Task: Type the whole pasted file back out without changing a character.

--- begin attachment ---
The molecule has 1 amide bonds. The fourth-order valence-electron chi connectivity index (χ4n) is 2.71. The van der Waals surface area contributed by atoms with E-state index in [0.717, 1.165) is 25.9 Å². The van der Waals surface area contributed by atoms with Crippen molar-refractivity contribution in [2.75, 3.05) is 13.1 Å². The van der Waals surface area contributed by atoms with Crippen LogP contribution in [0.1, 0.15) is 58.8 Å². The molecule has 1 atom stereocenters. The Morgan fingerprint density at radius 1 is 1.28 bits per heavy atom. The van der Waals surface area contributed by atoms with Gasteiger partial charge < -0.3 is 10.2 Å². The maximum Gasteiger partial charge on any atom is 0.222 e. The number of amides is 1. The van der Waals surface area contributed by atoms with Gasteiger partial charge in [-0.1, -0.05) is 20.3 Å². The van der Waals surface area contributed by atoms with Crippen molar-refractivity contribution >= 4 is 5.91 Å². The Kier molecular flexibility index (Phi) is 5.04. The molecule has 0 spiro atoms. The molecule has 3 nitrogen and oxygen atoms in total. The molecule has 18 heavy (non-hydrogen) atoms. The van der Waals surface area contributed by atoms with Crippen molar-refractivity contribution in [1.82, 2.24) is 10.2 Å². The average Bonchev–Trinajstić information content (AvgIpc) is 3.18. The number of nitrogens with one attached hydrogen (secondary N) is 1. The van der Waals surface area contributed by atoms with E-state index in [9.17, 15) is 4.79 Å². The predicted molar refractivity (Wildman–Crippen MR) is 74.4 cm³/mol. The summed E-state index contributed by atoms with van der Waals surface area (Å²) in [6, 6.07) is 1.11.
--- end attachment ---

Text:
The molecule has 1 amide bonds. The fourth-order valence-electron chi connectivity index (χ4n) is 2.71. The van der Waals surface area contributed by atoms with E-state index in [0.717, 1.165) is 25.9 Å². The van der Waals surface area contributed by atoms with Crippen molar-refractivity contribution in [2.75, 3.05) is 13.1 Å². The van der Waals surface area contributed by atoms with Crippen LogP contribution in [0.1, 0.15) is 58.8 Å². The molecule has 1 atom stereocenters. The Morgan fingerprint density at radius 1 is 1.28 bits per heavy atom. The van der Waals surface area contributed by atoms with Gasteiger partial charge < -0.3 is 10.2 Å². The maximum Gasteiger partial charge on any atom is 0.222 e. The number of amides is 1. The van der Waals surface area contributed by atoms with Gasteiger partial charge in [-0.1, -0.05) is 20.3 Å². The van der Waals surface area contributed by atoms with Crippen molar-refractivity contribution >= 4 is 5.91 Å². The Kier molecular flexibility index (Phi) is 5.04. The molecule has 0 spiro atoms. The molecule has 3 nitrogen and oxygen atoms in total. The molecule has 18 heavy (non-hydrogen) atoms. The van der Waals surface area contributed by atoms with Crippen molar-refractivity contribution in [1.82, 2.24) is 10.2 Å². The average Bonchev–Trinajstić information content (AvgIpc) is 3.18. The number of nitrogens with one attached hydrogen (secondary N) is 1. The van der Waals surface area contributed by atoms with E-state index in [9.17, 15) is 4.79 Å². The predicted molar refractivity (Wildman–Crippen MR) is 74.4 cm³/mol. The summed E-state index contributed by atoms with van der Waals surface area (Å²) in [6, 6.07) is 1.11.